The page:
They pump out a lie and everyone goes ape shit believing it's the truth. I rather pump out their bodies into mass graves.
    Chimo

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    Why is there always the notion that there won't be a big war you dinos trained for?

    There might not be the war you've trained for, but there will be a (big) war. It's just in the human nature.
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    Thing with IO of the recent times is that they make lil' green men appear they're not really in existence.Or good old fashion demoralization of the enemy,ISIS style.Or same old style EW,albeit at lower levels than before.

    Big wars decide big problems and the world is full of big problems and they're increasing in numbers.
    Those who know don't speak
    He said to them, "But now if you have a purse, take it, and also a bag; and if you don't have a sword, sell your cloak and buy one. Luke 22:36

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    We are in a big war...and it will be multigenerational.

    I speak, of course, of the fight between the West and the Radical Wahhabis. I am not saying this is a new Crusade v Turks. But for a lot of reasons it will be some time before the Judeo-Christian civilizations of the West will be able to coexist with Islamic civilizations if the radical elements within BOTH are not defeated.

    But I do not see a Big War as we believed we would see in Europe in the Cold War...and believe me, we thought it was happening in the early to mid 1980s. It will continue to be a long, hard, nasty fight. And much of the future success will only come when the various nation states recognize they can have tribalism but it has to work towards collective national goals. In the Muslim world this means Shias and Shiites must agree to disagree over their differences and agree to work together to defeat ISIS, Al Qaeda, ... just as in the West the various faiths....and political systems...agreed to disagree and live together. It is sometimes imperfect and there have been horrific examples of where has not worked in recent decades but we are still holding our societies together.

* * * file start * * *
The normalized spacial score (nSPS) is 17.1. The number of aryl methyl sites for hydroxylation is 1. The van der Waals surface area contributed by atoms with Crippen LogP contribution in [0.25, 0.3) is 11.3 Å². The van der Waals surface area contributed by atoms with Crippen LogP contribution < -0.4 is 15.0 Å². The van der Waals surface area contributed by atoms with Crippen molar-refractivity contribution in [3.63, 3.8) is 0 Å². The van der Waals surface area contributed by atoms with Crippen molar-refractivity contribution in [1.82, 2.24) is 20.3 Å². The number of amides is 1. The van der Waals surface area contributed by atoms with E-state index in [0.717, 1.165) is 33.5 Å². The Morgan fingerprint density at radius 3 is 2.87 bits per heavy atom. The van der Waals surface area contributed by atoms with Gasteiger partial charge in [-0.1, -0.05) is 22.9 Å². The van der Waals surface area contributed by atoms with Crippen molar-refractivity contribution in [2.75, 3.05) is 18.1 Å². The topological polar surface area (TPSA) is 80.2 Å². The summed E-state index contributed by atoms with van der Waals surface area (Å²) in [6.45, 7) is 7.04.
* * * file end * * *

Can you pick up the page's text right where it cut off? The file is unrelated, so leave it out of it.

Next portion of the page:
“We had been hopelessly labouring to plough waste lands; to make nationality grow in a place full of the certainty of God… Among the tribes our creed could be only like the desert grass – a beautiful swift seeming of spring; which, after a day’s heat, fell dusty.”
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    "...But I do not see a Big War as we believed we would see in Europe in the Cold War..."

    Ummm...Buck, the war for which we were preparing wouldn't have been a "Big War". That would have truly been the "mother of all battles". Kursk times twenty at tempos unimagined twenty years previous.

    A "...Big War..." is eminently possible in a variety of places today. Korea is a very real consideration. So too any of the various archipelagos currently being eyed by a hegemonic CCP. Then there's the Lebanese-Israeli border. Georgia and eastern Europe, of course. Pakistan-India-CCP. Finally, perhaps the Arctic? All of these would immediately engage one or more great powers possessing modern armed forces in some number and skill.

    For myself, I most fear open combat in the South China Sea. It would almost certainly place America and the CCP face-to-face as the primary antagonists. Such a war would likely demand America's engagement as a practical, if also ultimate, challenge to the U.S. Navy's raison d'etre- defense of global commercial sea-lanes. Worse, it would be fought on turf in our antagonist's backyard while really far from our shores. Our survival is premised upon free and unfettered access of the earth's sea-lanes by all. That is, as a matter of CCP policy, being eroded daily while met with meaningless diplomatic victories, public vitriol and tacit practical acquiescence to an evolving status quo suggesting the Chinese own new ground upon which they never intend leaving.

    Then there's the matter of this issue becoming an emotional point-of-pride for the Chinese. Anything from cynical "crazy Ivan" bluffs, internal CCP struggles or even cries of Chinese manifest destiny could trigger something from which neither side could back away.